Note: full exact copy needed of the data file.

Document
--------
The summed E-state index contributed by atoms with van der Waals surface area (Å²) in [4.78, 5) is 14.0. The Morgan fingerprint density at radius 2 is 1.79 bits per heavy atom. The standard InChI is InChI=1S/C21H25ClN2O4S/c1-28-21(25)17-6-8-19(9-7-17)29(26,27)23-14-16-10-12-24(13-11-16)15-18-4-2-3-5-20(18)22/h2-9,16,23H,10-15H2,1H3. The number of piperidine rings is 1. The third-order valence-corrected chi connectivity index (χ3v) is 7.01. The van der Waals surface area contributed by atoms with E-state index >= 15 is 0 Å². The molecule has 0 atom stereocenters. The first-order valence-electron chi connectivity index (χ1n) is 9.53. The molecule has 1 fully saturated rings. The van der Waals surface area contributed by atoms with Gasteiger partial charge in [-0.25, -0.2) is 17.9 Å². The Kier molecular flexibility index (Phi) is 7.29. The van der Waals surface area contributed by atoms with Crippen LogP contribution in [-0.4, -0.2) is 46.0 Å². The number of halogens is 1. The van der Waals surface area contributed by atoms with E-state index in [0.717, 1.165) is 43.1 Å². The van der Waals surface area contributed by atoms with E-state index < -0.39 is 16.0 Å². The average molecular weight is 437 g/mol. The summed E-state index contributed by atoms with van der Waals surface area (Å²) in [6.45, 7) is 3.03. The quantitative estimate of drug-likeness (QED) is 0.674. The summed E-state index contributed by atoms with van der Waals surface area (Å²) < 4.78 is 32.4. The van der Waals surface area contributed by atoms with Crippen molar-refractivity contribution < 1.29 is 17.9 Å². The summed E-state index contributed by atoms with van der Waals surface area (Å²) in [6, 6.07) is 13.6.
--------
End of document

The summed E-state index contributed by atoms with van der Waals surface area (Å²) in [4.78, 5) is 14.0. The Morgan fingerprint density at radius 2 is 1.79 bits per heavy atom. The standard InChI is InChI=1S/C21H25ClN2O4S/c1-28-21(25)17-6-8-19(9-7-17)29(26,27)23-14-16-10-12-24(13-11-16)15-18-4-2-3-5-20(18)22/h2-9,16,23H,10-15H2,1H3. The number of piperidine rings is 1. The third-order valence-corrected chi connectivity index (χ3v) is 7.01. The van der Waals surface area contributed by atoms with E-state index >= 15 is 0 Å². The molecule has 0 atom stereocenters. The first-order valence-electron chi connectivity index (χ1n) is 9.53. The molecule has 1 fully saturated rings. The van der Waals surface area contributed by atoms with Gasteiger partial charge in [-0.25, -0.2) is 17.9 Å². The Kier molecular flexibility index (Phi) is 7.29. The van der Waals surface area contributed by atoms with Crippen LogP contribution in [-0.4, -0.2) is 46.0 Å². The number of halogens is 1. The van der Waals surface area contributed by atoms with E-state index in [0.717, 1.165) is 43.1 Å². The van der Waals surface area contributed by atoms with E-state index < -0.39 is 16.0 Å². The average molecular weight is 437 g/mol. The summed E-state index contributed by atoms with van der Waals surface area (Å²) in [6.45, 7) is 3.03. The quantitative estimate of drug-likeness (QED) is 0.674. The summed E-state index contributed by atoms with van der Waals surface area (Å²) < 4.78 is 32.4. The van der Waals surface area contributed by atoms with Crippen molar-refractivity contribution < 1.29 is 17.9 Å². The summed E-state index contributed by atoms with van der Waals surface area (Å²) in [6, 6.07) is 13.6.